The Iconography of the Imagination: The Art of James Reaney

A Suit of Nettles book launch

Thank you all for coming to our launch for the new edition of A Suit of Nettles on May 25.

Special thanks to London actor Jeff Culbert, for capturing the spirit of the geese characters, and to Richard Stingle, long-time friend and colleague of James Reaney, for his thoughts about the poem and the poet.

Thanks also to our wonderful hosts, the London Public Library, who made us all feel at home.

From the January eclogue:

January

With the other geese within the goosehouse
There lived, I know not how, various kinds
Of geese: some like a cat, some like a mouse,
Some like a groundhog and some like lions,
Some like two straight parallel lines,
Others more circular in character,
Some shallow and some deep as mines,
Others than chaos far more muddier,
And whether you should parcel fast or loose
Some could not be but simply described ‘Goose’.

Jeff Culbert animates Branwell, George, and Dorcas from    A Suit of Nettles
Richard Stingle shares his thoughts on the poem.
Prize winners collect their Jim Westergard engraving from  A Suit of Nettles.

May 6 Arts Gala at Stratford Central Secondary

On May 6 in Stratford, Ontario, Stratford Central Secondary School welcomed poet and playwright James Reaney as the first inductee to the school’s Arts Hall of Fame. James Reaney went to high school there from 1939-1944.

Reaney’s family, including his sister Wilma McCaig and his brother Ron Cooke, attended the induction ceremony at Central last week. In honour of the occasion, students staged the opening scene of James Reaney’s play, Colours in the Dark. James Stewart Reaney (James Reaney’s son) gave thanks on behalf of the Reaney family. “This kind of recognition, I know, would have touched Dad deeply,” he said.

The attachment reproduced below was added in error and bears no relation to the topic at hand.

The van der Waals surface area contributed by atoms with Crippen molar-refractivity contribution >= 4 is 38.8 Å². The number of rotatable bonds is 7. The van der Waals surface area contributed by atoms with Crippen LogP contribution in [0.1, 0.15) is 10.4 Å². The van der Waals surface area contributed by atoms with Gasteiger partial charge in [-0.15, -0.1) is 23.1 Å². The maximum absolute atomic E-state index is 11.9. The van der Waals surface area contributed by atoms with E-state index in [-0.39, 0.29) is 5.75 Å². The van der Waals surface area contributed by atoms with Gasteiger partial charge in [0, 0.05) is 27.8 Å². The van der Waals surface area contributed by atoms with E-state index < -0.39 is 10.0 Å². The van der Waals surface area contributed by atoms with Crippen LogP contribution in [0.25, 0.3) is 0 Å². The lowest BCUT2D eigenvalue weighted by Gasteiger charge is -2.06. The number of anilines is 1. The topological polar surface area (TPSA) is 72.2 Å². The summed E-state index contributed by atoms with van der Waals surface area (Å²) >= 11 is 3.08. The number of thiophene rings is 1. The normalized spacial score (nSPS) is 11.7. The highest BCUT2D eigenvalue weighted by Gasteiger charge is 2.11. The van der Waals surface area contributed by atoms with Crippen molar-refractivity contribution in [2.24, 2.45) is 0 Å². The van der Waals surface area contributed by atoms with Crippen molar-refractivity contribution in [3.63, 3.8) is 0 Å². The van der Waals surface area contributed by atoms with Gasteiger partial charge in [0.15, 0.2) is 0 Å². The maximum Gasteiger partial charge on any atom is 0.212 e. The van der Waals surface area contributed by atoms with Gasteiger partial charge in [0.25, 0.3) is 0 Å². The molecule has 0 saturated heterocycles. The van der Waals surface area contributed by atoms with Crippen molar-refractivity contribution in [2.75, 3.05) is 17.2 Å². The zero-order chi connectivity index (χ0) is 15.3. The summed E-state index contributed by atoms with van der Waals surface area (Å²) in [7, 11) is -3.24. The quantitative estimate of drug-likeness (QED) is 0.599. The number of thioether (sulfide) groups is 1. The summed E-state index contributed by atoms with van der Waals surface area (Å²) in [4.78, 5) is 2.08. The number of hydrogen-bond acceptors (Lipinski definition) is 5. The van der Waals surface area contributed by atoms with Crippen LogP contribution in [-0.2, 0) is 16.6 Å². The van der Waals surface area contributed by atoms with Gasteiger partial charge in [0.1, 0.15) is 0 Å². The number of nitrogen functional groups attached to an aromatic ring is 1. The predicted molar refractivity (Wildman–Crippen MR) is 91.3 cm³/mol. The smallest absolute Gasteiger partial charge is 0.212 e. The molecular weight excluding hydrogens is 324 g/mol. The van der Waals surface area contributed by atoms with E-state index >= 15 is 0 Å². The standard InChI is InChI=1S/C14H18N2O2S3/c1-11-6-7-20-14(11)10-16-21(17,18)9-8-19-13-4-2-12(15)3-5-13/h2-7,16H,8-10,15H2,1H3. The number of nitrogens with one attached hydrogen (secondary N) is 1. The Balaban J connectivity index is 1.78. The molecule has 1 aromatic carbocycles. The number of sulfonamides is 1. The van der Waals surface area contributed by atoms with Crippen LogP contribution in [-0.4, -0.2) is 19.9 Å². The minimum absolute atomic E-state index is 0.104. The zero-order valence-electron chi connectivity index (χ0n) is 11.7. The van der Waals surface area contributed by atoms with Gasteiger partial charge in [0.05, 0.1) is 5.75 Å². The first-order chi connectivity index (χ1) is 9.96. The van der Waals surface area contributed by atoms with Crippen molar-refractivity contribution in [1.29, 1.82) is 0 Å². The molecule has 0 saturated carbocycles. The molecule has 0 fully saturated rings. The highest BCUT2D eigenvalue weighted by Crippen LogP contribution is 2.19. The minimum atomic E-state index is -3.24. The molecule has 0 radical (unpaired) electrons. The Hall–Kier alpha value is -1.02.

James Stewart Reaney and Rick Cooke with the bicycle from Colours in the Dark.

Reaney Days in May

Here are three Reaney events in May:

On May 6 in Stratford, Ontario, Stratford Central Secondary School will host an arts gala evening to launch the school’s new Arts Hall of Fame and celebrate its first inductee, James Crerar Reaney, who went to high school there over 60 years ago. Over the years, James Reaney maintained ties with the school and led workshops there for two of his plays, King Whistle and Alice Through the Looking Glass.

May 6, 7, and 8, in Strathroy, Ontario, Evelyn D’Oria and the students of Strathroy District Collegiate Institute will present James Reaney’s adaptation of Alice Through the Looking Glass. There will be three evening performances of the play starting at 7:00 pm, and a matinee on Saturday at 2:00 pm.

On May 25 in London, Ontario, the new edition of James Reaney’s A Suit of Nettles will be launched at the London Central Library, 7:00 pm. This long poem won the Governor General’s Award for Poetry in 1958. The new edition, published by The Porcupine’s Quill, is charmingly illustrated with woodcuts by Jim Westergard.

 

 

A Suit of Nettles: April

A new edition of A Suit of Nettles, James Reaney’s set of pastoral eclogues inspired by Edmund Spenser’s The Shephearde’s Calendar, is available from The Porcupine’s Quill. A book launch and reading to celebrate the new edition will be held in May.

From the April eclogue, here are Valancy’s lines from the bardic contest celebrating Spring.

April

VALANCY

Your limbs are the rivers of Eden.
From the dead we see you return and arise,
Fair girl, lost daughter:
The swallows stream through the skies,
Down dipping water,
Skimming ground, and from the chimney’s foul dusk
Their cousins the swifts tumble up as the tusk
Of roar day
In bright May
Scatters them gliding from darkness to sun-cusp.

Your face unlocks the bear from his den.
The world has come into the arms of the sun.
What now sulky earth?
All winter you lay with your face like a nun,
But now bring forth
From river up boxdrain underground
Fish crawling up that dark street without sound
To spawn
In our pond
Young suckers and sunfish within its deep round.

Your body is a bethlehem.
Come near the sun that ripened you from earth
Pushing south winds
Through lands without belief till this pretty birth
The faithful finds:
Fanatic doves, believing wrens and orioles
Devoted redwinged blackbirds with their calls,